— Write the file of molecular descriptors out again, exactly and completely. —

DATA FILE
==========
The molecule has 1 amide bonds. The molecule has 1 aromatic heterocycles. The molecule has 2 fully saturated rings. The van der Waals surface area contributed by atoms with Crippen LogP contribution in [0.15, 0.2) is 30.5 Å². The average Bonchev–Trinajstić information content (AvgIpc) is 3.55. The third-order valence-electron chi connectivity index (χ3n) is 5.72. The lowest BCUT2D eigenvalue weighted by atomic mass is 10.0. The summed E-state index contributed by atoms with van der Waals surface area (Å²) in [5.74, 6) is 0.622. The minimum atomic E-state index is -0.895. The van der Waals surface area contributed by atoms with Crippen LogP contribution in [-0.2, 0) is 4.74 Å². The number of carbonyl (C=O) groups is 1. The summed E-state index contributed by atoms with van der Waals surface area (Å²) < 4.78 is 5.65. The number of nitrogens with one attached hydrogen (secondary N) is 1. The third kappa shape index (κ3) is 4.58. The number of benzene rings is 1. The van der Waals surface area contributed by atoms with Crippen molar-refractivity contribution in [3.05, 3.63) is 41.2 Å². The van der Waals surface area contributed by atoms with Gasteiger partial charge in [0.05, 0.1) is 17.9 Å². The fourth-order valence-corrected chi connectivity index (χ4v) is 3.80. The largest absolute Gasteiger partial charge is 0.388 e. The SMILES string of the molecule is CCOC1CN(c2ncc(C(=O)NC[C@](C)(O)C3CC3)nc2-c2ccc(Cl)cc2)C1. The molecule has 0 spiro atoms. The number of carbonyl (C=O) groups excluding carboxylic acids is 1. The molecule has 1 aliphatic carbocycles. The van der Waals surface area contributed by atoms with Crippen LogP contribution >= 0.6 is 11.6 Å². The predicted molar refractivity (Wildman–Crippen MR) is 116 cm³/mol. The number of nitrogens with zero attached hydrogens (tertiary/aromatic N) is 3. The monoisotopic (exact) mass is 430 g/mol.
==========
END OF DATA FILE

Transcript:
The molecule has 1 amide bonds. The molecule has 1 aromatic heterocycles. The molecule has 2 fully saturated rings. The van der Waals surface area contributed by atoms with Crippen LogP contribution in [0.15, 0.2) is 30.5 Å². The average Bonchev–Trinajstić information content (AvgIpc) is 3.55. The third-order valence-electron chi connectivity index (χ3n) is 5.72. The lowest BCUT2D eigenvalue weighted by atomic mass is 10.0. The summed E-state index contributed by atoms with van der Waals surface area (Å²) in [5.74, 6) is 0.622. The minimum atomic E-state index is -0.895. The van der Waals surface area contributed by atoms with Crippen LogP contribution in [-0.2, 0) is 4.74 Å². The number of carbonyl (C=O) groups is 1. The summed E-state index contributed by atoms with van der Waals surface area (Å²) < 4.78 is 5.65. The number of nitrogens with one attached hydrogen (secondary N) is 1. The third kappa shape index (κ3) is 4.58. The number of benzene rings is 1. The van der Waals surface area contributed by atoms with Crippen molar-refractivity contribution in [3.05, 3.63) is 41.2 Å². The van der Waals surface area contributed by atoms with Gasteiger partial charge in [0.05, 0.1) is 17.9 Å². The fourth-order valence-corrected chi connectivity index (χ4v) is 3.80. The largest absolute Gasteiger partial charge is 0.388 e. The SMILES string of the molecule is CCOC1CN(c2ncc(C(=O)NC[C@](C)(O)C3CC3)nc2-c2ccc(Cl)cc2)C1. The molecule has 0 spiro atoms. The number of carbonyl (C=O) groups excluding carboxylic acids is 1. The molecule has 1 aliphatic carbocycles. The van der Waals surface area contributed by atoms with Crippen LogP contribution >= 0.6 is 11.6 Å². The predicted molar refractivity (Wildman–Crippen MR) is 116 cm³/mol. The number of nitrogens with zero attached hydrogens (tertiary/aromatic N) is 3. The monoisotopic (exact) mass is 430 g/mol.